Dinklage has an extended interview in the NYT, which ends:
“I feel really lucky,” he said, then added, “although I hate that word — ‘lucky.’” When I asked him why, he mulled it over for a moment, looking away. Then he focused back on me. “It cheapens a lot of hard work,” he said. “Living in Brooklyn in an apartment without any heat and paying for dinner at the bodega with dimes — I don’t think I felt myself lucky back then. Doing plays for 50 bucks and trying to be true to myself as an” — here he put on a faux snooty voice — “artist and turning down commercials where they wanted a leprechaun. Saying I was lucky negates the hard work I put in and spits on that guy who’s freezing his ass off back in Brooklyn. So I won’t say I’m lucky. I’m fortunate enough to find or attract very talented people. For some reason I found them, and they found me.”
So I hear lots about social justice nowadays – my sense of which is per-Pratchett: strain the universe with the finest sieve, you won’t find an atom of “justice” – and I especially encounter what I consider to be envy to be masquerading as a desire for fairness.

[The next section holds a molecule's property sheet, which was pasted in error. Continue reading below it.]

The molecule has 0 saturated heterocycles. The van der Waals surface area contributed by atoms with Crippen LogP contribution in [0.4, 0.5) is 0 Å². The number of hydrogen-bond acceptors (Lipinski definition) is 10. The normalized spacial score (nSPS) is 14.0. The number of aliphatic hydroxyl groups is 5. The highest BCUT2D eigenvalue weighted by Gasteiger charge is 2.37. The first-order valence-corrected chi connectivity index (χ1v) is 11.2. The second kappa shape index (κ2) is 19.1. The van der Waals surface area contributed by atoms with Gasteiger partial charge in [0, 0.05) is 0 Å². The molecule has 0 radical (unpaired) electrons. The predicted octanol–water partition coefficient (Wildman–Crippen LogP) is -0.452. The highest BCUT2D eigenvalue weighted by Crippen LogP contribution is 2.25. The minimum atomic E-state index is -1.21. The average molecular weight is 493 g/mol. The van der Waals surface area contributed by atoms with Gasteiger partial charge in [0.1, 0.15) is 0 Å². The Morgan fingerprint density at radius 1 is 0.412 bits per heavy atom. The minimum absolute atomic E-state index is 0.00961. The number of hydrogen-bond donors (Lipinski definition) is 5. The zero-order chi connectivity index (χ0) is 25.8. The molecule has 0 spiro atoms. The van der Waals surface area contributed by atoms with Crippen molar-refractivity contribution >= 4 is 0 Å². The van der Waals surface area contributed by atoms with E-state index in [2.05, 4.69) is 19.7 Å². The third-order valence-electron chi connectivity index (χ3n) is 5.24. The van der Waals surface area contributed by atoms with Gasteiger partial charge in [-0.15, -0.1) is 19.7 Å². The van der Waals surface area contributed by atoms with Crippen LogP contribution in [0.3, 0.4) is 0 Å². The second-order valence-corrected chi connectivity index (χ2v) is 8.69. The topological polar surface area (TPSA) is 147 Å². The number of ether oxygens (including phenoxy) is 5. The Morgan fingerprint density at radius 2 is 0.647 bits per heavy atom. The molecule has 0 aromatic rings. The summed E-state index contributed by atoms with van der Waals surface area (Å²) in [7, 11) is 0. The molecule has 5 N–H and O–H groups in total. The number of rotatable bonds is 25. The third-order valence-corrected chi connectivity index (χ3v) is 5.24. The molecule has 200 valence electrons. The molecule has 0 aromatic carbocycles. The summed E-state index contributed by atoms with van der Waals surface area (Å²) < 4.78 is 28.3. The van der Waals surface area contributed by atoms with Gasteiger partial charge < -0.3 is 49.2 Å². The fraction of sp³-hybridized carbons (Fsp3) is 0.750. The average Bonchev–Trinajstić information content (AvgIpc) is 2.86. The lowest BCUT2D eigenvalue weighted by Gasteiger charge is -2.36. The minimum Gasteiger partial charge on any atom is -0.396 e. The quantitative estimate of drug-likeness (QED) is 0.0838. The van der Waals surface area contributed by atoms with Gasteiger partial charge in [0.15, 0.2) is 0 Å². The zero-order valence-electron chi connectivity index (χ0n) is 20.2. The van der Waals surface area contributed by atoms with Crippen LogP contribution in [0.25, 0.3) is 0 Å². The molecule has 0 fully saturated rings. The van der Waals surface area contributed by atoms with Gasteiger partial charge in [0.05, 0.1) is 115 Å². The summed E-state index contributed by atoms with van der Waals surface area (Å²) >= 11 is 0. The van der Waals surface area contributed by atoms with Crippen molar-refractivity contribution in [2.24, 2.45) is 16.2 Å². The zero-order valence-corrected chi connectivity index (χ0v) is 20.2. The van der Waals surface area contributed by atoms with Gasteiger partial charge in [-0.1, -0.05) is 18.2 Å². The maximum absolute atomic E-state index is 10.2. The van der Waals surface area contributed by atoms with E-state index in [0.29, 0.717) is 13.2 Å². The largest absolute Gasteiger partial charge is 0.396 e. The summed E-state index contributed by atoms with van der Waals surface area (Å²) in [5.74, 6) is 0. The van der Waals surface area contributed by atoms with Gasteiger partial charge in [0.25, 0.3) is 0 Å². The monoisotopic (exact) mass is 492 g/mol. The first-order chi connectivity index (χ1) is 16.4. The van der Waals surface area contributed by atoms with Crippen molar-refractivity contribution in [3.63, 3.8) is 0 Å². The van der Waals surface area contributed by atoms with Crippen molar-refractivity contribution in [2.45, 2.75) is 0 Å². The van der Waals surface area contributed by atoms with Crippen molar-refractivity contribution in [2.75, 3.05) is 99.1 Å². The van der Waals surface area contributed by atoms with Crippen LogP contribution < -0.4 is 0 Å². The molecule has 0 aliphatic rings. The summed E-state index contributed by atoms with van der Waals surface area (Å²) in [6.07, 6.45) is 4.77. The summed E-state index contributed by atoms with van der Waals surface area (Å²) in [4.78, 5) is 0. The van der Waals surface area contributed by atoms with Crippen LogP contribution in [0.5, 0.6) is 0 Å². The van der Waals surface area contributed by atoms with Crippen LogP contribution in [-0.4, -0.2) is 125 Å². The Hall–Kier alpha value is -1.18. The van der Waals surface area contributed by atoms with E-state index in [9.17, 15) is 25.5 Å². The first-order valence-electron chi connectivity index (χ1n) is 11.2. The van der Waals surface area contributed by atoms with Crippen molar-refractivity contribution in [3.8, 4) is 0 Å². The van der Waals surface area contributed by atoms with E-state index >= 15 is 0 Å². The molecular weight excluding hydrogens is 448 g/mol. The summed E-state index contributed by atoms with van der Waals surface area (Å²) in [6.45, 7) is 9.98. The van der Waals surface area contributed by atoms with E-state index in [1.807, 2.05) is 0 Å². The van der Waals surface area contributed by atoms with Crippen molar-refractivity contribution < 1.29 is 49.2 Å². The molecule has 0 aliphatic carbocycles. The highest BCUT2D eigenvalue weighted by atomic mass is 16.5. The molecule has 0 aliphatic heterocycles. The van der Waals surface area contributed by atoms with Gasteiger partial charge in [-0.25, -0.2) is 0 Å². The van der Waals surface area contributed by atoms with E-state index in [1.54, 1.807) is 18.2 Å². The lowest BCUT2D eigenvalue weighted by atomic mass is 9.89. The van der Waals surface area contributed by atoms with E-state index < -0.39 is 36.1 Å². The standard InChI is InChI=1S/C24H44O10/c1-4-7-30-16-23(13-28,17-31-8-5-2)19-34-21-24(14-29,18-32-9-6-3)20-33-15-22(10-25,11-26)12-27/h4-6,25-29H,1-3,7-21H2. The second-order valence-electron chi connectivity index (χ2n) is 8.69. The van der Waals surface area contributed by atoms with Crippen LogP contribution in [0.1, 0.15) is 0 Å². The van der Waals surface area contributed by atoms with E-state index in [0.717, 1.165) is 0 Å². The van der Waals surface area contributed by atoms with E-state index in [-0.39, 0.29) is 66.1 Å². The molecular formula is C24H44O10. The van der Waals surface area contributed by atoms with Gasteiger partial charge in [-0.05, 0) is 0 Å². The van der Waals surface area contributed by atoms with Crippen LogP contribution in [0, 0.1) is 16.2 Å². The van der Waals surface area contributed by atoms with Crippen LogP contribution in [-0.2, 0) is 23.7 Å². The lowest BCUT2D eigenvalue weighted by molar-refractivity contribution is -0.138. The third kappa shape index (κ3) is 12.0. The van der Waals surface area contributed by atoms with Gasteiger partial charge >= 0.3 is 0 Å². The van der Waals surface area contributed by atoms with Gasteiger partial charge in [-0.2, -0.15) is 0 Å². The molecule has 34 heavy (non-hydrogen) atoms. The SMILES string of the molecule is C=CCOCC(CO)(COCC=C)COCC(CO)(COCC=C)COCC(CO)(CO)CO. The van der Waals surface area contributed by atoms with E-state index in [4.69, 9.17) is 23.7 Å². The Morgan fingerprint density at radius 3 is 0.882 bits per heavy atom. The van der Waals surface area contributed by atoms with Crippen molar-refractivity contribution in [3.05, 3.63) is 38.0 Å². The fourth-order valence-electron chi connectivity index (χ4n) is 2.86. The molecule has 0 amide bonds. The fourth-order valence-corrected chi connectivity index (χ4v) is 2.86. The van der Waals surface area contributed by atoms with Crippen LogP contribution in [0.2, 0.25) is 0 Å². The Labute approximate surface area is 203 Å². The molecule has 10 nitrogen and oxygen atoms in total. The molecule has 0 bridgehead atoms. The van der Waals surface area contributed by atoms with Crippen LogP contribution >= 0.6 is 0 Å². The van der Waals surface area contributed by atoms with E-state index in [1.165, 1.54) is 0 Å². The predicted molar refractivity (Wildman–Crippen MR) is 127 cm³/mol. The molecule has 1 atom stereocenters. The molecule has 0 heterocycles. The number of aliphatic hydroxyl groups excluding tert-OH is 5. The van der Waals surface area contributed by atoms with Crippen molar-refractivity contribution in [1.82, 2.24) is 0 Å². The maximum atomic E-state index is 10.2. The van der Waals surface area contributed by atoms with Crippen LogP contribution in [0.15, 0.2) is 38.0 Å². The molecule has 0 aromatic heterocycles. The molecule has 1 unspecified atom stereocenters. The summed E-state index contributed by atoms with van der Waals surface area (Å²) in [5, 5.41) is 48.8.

Eg: philanthropists should now receive capped tax-relief and yet must continue to pay the same amounts to charity, because they have a moral obligation.
Truth: no they don’t. A person should choose what they want to give to charity – if the state pushes harder taxation then it would be madness not to lessen your outgoings to compensate.
Sometimes it is pure circumstance that leads to someone’s good fortune – but even that is not unfair; when I was a kid I thought it was unfair that I wasn’t Spiderman, but in retrospect I’m glad I’m not. Now I know I’d hate to be Richard Branson, but only because I’ve seen from fairly close what a multinational CEO lifestyle is like.
So if somebody gets lucky and is well off from it – entrepreneurialism, banking, business, even inheritance – don’t be asking “why them”, instead as “why not me?” It could just be that they worked their socks off trying things until something clicked and they became successful – do remember that sometimes they can stop being successful equally dramatically.
If you merely inherited it all – jolly good, keep going and do continue to provide employment for other people, somewhere.
If you’re trapped in a pit of despair, hopelessness or crime then change the situation (click the link – iPlayer, radio programme, really good)
But if you’re reasonably well off and yet say things like “they have all these resources and they ought really be giving it all away because there are people less well off” – then recognise yourself for what you are.
Part of a mob.